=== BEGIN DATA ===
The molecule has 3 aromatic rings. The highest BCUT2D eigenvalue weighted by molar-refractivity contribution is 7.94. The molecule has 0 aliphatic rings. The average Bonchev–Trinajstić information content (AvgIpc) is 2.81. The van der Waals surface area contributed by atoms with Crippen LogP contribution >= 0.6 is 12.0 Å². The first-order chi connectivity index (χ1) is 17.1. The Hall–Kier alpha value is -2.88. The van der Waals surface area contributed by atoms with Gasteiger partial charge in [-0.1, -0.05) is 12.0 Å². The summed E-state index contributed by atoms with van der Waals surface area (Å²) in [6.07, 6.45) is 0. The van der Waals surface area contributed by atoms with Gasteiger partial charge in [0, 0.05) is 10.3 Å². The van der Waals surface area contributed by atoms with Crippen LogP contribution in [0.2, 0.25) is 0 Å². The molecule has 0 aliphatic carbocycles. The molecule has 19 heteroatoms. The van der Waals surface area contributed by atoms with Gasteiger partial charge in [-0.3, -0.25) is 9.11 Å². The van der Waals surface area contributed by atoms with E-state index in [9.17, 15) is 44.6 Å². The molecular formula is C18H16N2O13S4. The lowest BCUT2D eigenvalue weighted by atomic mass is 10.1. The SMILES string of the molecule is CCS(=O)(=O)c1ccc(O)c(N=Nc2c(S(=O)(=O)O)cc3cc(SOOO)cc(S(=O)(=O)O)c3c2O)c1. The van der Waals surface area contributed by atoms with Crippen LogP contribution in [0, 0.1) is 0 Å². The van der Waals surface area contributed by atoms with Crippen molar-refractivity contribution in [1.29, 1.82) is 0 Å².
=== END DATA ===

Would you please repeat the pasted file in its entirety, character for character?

The molecule has 3 aromatic rings. The highest BCUT2D eigenvalue weighted by molar-refractivity contribution is 7.94. The molecule has 0 aliphatic rings. The average Bonchev–Trinajstić information content (AvgIpc) is 2.81. The van der Waals surface area contributed by atoms with Crippen LogP contribution >= 0.6 is 12.0 Å². The first-order chi connectivity index (χ1) is 17.1. The Hall–Kier alpha value is -2.88. The van der Waals surface area contributed by atoms with Gasteiger partial charge in [-0.1, -0.05) is 12.0 Å². The summed E-state index contributed by atoms with van der Waals surface area (Å²) in [6.07, 6.45) is 0. The van der Waals surface area contributed by atoms with Gasteiger partial charge in [0, 0.05) is 10.3 Å². The van der Waals surface area contributed by atoms with Crippen LogP contribution in [0.2, 0.25) is 0 Å². The molecule has 0 aliphatic carbocycles. The molecule has 19 heteroatoms. The van der Waals surface area contributed by atoms with Gasteiger partial charge in [-0.3, -0.25) is 9.11 Å². The van der Waals surface area contributed by atoms with E-state index in [9.17, 15) is 44.6 Å². The molecular formula is C18H16N2O13S4. The lowest BCUT2D eigenvalue weighted by atomic mass is 10.1. The SMILES string of the molecule is CCS(=O)(=O)c1ccc(O)c(N=Nc2c(S(=O)(=O)O)cc3cc(SOOO)cc(S(=O)(=O)O)c3c2O)c1. The van der Waals surface area contributed by atoms with Crippen LogP contribution in [0, 0.1) is 0 Å². The van der Waals surface area contributed by atoms with Crippen molar-refractivity contribution in [1.29, 1.82) is 0 Å².